When so-called Catholic traditionalists posit a particular liturgical form, such as the form of the liturgy promoted at Trent, cannot be changed and must remain in place throughout all time  as it was at the time of Trent, they  not only ignore reality (the liturgy was constantly in flux even after Trent), they deny the authority of the institutional church to meet the people with their needs in the time in which they live. Their understanding of the liturgy is not traditional, but the reverse, and they do this because they confuse Catholicism with the form of the liturgy (which would, of course, mean, Catholicism did not exist since the time of Christ as the form of the liturgy they promote did not come to be until many centuries later).

Nicholas of Cusa, speaking to the “Amedeists,” those who did not recognize Pope Eugene IV’s transfer of the Council of Basel to Florence, and so deposed him as they continued to meet at Basel, putting in his place an anti-Pope, Amadeus VIII, pointed out a problem with their arguments and methodology, a problem which is common with those who contend against Pope Francis today:

It is the custom of the Amedeists to use fictions shamelessly and in every imaginable way in order to give color to their wicked acts. Hence they say: it cannot be denied that one accused as a heretic cuts himself off from the Church, citing [Gratian] C.1q.1 c. [Si quis c. 70]:” If anyone should depart from the Church through heretical presumption, he has condemned himself by the very act.” They also cite [idem] C.4 q.5 c.1, C.24. q.1 cc.1,2 and 3. But [they argue] Eugenius is a heretic. Therefore all that is objected against their trial is profitless. They seek, however, to prove the primary premise from their confected “three truths:” the translation of the council, from the degree which begins Moses, and from the bull they claim was sent to the University of Toulouse.[2]

Today, vocal so-called traditionalists are attacking the Pope, often implying or outright declaring him to be a heretic. They might offer different reasons as to why they call him a heretic, but in the end, they agree, he is a heretic and so think he has no authority (whether or not they think he is or remains the Pope). They write all kinds of letters and speeches condemning him and the changes he has brought into the church. When they do so, if people read what they say and compare it with what Pope Francis has proclaimed, it is clear, their arguments are dishonest as they shamelessly misrepresent the Pope to justify themselves and their denial of his authority. They try to claim the Pope is, at best, confusing, creating confusion in the church; in reality, they are the ones creating the confusion by their misrepresentations and lies. Every time they are given explanations, showing they have gone wrong, they ignore what is said, and just continue with their misrepresentations and lies. The words of Nicholas of Cusa, from a different situation, applies just as much to them as it did to the Amedeists:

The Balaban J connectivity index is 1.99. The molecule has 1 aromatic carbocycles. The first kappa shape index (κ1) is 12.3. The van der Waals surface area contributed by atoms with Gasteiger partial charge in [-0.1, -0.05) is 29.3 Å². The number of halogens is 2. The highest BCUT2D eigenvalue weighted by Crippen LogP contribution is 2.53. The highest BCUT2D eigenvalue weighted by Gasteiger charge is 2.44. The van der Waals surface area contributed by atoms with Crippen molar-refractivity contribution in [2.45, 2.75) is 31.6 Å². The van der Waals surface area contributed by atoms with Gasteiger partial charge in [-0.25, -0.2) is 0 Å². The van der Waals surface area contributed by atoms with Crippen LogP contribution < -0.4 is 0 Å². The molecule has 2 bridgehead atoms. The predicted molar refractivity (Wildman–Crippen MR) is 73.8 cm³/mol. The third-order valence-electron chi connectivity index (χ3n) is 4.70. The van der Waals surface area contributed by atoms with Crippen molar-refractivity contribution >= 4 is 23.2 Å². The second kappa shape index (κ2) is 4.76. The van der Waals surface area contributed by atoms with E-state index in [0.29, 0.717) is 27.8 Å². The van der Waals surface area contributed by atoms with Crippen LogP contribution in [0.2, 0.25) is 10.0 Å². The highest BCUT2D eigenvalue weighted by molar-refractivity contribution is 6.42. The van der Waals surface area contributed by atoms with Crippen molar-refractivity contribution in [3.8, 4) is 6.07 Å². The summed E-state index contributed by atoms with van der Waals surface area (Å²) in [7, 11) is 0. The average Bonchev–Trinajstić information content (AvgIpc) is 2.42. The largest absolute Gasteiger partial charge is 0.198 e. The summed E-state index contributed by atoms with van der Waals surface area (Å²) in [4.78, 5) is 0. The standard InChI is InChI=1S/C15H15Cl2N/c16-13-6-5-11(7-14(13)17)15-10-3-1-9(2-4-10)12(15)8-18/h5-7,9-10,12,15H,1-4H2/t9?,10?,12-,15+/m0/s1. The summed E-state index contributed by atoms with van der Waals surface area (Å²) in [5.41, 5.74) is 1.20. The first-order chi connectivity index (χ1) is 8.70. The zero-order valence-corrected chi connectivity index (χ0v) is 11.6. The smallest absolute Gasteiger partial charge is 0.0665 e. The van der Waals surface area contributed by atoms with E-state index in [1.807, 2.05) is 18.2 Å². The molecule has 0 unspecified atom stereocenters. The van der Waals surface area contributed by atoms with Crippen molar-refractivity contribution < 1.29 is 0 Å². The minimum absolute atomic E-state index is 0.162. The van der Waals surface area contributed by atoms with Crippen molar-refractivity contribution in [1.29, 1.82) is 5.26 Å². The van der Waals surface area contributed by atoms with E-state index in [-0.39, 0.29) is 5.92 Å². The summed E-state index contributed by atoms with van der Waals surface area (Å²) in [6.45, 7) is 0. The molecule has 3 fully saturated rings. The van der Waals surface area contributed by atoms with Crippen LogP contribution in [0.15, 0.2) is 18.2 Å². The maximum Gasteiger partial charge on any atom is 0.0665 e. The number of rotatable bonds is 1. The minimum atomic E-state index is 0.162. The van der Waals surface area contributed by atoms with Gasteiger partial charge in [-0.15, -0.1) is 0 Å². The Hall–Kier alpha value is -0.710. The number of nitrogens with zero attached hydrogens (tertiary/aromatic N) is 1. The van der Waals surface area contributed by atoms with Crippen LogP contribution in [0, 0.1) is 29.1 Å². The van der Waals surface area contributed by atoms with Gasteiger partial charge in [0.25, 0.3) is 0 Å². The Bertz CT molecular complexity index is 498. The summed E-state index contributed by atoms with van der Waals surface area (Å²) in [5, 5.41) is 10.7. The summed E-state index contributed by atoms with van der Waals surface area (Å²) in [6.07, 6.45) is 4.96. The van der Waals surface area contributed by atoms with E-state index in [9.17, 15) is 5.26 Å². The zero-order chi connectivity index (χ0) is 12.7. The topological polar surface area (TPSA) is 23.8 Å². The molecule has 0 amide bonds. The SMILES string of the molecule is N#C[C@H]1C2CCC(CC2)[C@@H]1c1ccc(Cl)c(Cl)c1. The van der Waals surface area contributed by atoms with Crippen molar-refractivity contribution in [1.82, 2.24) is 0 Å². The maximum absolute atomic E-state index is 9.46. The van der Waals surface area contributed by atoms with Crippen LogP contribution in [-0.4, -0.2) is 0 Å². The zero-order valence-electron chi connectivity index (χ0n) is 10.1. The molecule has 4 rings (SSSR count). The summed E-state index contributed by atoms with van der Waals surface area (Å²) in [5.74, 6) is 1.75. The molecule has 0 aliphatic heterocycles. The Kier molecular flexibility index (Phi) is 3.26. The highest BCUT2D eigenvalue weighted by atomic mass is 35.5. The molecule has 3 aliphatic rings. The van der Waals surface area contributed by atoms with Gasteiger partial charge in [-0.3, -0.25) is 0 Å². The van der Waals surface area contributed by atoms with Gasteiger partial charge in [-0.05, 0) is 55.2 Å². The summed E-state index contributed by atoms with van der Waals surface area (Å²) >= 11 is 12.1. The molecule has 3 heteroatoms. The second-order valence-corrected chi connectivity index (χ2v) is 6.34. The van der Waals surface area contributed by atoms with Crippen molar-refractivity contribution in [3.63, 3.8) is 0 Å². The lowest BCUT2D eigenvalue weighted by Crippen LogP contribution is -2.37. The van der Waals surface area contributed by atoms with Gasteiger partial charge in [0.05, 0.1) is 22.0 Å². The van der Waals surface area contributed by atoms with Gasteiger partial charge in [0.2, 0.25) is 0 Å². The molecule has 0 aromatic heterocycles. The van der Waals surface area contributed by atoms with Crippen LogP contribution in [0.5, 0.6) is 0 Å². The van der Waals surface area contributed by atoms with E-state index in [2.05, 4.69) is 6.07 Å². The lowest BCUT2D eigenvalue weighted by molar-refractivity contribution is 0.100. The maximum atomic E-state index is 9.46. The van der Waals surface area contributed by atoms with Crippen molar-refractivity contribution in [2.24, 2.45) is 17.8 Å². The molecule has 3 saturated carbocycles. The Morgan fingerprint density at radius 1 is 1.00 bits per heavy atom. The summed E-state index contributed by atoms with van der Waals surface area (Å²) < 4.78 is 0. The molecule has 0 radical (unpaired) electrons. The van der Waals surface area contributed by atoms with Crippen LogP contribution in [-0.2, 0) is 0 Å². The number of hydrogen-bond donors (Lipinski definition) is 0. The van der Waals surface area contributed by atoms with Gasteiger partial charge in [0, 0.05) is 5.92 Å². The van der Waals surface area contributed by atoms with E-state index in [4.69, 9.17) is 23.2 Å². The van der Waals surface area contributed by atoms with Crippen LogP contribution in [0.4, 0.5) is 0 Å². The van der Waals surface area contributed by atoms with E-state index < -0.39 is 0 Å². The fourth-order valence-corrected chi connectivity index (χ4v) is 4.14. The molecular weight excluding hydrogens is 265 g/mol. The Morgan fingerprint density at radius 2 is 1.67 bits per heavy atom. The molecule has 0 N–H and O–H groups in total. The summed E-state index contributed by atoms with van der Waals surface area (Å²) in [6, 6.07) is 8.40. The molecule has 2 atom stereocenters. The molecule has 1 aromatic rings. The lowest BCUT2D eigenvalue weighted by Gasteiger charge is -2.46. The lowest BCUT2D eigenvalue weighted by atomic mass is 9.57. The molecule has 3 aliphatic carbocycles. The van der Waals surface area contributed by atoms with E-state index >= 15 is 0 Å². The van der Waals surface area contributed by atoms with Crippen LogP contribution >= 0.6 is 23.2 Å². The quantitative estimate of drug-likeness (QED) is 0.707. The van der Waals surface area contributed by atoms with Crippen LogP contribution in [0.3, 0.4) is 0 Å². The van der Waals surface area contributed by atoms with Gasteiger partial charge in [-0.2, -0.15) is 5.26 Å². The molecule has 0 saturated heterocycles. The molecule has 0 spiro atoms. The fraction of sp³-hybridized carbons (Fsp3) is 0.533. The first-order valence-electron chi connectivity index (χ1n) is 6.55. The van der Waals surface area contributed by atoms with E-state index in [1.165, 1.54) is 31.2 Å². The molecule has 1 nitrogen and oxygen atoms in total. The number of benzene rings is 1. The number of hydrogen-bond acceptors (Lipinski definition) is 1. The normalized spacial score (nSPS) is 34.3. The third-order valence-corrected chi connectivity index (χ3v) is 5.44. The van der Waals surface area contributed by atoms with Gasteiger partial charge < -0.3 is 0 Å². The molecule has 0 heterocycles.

It is a shame to expend many words on the intrusion of Amadeus, the former Duke of Saxony, which the whole Christian world detests. For those rash men, first, thoughtlessly usurped all papal prerogatives for themselves in the name of the superiority of the council, an act utterly unexampled in written records. And since the Apostolic See, which they could not entirely extinguish, was still in existence along with them, they thought by an extremely high-handed act of suspension to draw to themselves of their own accord all papal authority, although the Church spread throughout the world always vetoed this. [3]

Such lies and misrepresentations can be seen in the open-letter mentioned by Newsweek written by a group of Catholics opposed to Fiducia Supplicans:

A group of 90 Catholic clergymen, scholars and authors have published a joint letter to “all Cardinals and Bishops of the Catholic Church,” urging them to oppose a Vatican document approved by Pope Francis that allows priests to bless same-sex unions for the first time.

Those who have signed the open letter include Gil Bailie, a member of the Fellowship of Catholic Scholars; Dr. Regis Martin, a professor of theology at Franciscan University Steubenville; and Rev. Robert Sirico, president of the Catholic St. John Henry Newman Institute in Michigan.[4]

These Catholic have no authority in and of themselves, but they are trying to have Catholics follow their teachings and claims about Catholicism over and above the Pope, that is, they are trying to act as if they are the Pope instead of Pope Francis. And to do so, they misrepresent Fiducia Supplicans; they claim it does something which it does not (which is bless gay wedding celebrations).[5] Fiducia Supplicans makes it clear, people can be blessed, and they can come together to be blessed, but such blessing must not be confused as representing sacramental marriage:

Within the horizon outlined here appears the possibility of blessings for couples in irregular situations and for couples of the same sex, the form of which should not be fixed ritually by ecclesial authorities to avoid producing confusion with the blessing proper to the Sacrament of Marriage. In such cases, a blessing may be imparted that not only has an ascending value but also involves the invocation of a  blessing that descends from God upon those who—recognizing themselves to be destitute and in need of his help—do not claim a legitimation of their own status, but who beg that all that is true, good, and humanly valid in their lives and their relationships be enriched, healed, and elevated by the presence of the Holy Spirit. These forms of blessing express a supplication that God may grant those aids that come from the impulses of his Spirit—what classical theology calls “actual grace”—so that human relationships may mature and grow in fidelity to the Gospel, that they may be freed from their imperfections and frailties, and that they may express themselves in the ever-increasing dimension of the divine love.[6]